Plan G

Second only to Plan F in popularity, Plan G covers the same items up to the Part B deductible. It’s also possibly a better value, with competitive premium rates.

Plans K, L, and M**

These are outliers in the Medigap market, seldom requested or sold. They offer partial coverage of a certain set of benefits, covering 50% or 75% of many items. With much lower premiums, they make sense for healthy people, those aging into Medicare, and those who still have employer-sponsored group health care.

Plan N***

Plan N is the newest Medigap product, offering affordable premiums for people who don’t mind paying the copays for doctor and emergency room visits or physician surcharges. This is also a plan for people who are looking for the lowest possible rates.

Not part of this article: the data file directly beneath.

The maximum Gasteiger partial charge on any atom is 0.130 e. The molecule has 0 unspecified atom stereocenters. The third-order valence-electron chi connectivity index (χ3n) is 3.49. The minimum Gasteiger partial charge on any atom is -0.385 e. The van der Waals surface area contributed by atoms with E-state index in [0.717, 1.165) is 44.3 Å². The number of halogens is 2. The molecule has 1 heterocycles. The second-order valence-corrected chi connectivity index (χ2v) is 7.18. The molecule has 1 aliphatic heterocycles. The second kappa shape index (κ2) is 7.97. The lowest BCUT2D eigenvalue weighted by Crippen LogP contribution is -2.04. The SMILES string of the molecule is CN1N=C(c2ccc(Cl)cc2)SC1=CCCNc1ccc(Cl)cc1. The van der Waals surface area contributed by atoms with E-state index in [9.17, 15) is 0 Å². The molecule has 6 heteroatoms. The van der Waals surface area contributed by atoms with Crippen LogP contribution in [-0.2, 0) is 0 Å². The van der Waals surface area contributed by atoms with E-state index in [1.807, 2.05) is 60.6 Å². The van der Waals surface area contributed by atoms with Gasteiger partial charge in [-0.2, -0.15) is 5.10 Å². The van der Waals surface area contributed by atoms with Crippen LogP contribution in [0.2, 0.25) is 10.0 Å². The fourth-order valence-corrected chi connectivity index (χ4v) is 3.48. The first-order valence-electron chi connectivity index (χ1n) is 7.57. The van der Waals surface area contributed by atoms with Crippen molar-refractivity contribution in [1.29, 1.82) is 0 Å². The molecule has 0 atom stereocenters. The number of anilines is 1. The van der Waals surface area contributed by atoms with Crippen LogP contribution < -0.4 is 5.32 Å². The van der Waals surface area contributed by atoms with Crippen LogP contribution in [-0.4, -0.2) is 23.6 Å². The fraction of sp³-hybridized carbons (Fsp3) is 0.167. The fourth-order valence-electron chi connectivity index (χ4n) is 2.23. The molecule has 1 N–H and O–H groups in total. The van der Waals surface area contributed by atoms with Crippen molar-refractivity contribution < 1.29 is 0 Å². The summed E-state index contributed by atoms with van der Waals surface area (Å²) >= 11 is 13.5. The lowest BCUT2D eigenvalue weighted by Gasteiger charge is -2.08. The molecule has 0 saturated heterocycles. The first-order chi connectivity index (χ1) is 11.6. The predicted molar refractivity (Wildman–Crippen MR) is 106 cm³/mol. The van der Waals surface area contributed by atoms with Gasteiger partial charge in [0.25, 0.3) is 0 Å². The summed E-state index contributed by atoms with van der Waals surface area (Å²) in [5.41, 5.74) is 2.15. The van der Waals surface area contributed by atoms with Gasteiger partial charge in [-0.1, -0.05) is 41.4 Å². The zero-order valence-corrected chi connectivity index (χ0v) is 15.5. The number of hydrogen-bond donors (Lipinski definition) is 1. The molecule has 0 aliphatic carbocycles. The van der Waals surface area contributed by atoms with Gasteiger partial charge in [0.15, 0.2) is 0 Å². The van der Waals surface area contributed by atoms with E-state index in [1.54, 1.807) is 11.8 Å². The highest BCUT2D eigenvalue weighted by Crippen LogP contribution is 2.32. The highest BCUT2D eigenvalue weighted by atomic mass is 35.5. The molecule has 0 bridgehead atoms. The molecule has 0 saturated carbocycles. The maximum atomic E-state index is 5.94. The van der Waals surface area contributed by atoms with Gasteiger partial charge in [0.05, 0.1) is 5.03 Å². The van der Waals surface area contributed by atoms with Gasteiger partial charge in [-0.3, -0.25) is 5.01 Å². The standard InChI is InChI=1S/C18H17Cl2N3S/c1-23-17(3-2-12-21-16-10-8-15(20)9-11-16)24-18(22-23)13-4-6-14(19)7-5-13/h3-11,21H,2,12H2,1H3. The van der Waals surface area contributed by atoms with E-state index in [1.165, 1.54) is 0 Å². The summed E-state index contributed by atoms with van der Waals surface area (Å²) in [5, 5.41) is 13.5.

Easy access to doctors with Medigap

Unlike Medicare Advantage plans, you’re free to use any Medicare-approved doctor or facility with a Medicare Supplement plan. That means a network of literally hundreds of thousands of providers, nationwide. If the doctor accepts Medicare, you’re good to go, regardless of which carrier you use. And 93% of primary care physicians are part of Medicare.

The 3 types of Medigap plans

What you pay for your plan may depend on where you live. States have 3 different ways of setting your rate based on age. These are:

In some states, attained-age-rated plans wind up being the most affordable, but in others, issue-age-rated offer the best deal. Remember that issue-age-rated policies can increase annually based on the inflation of health care costs.

Last words on Medigap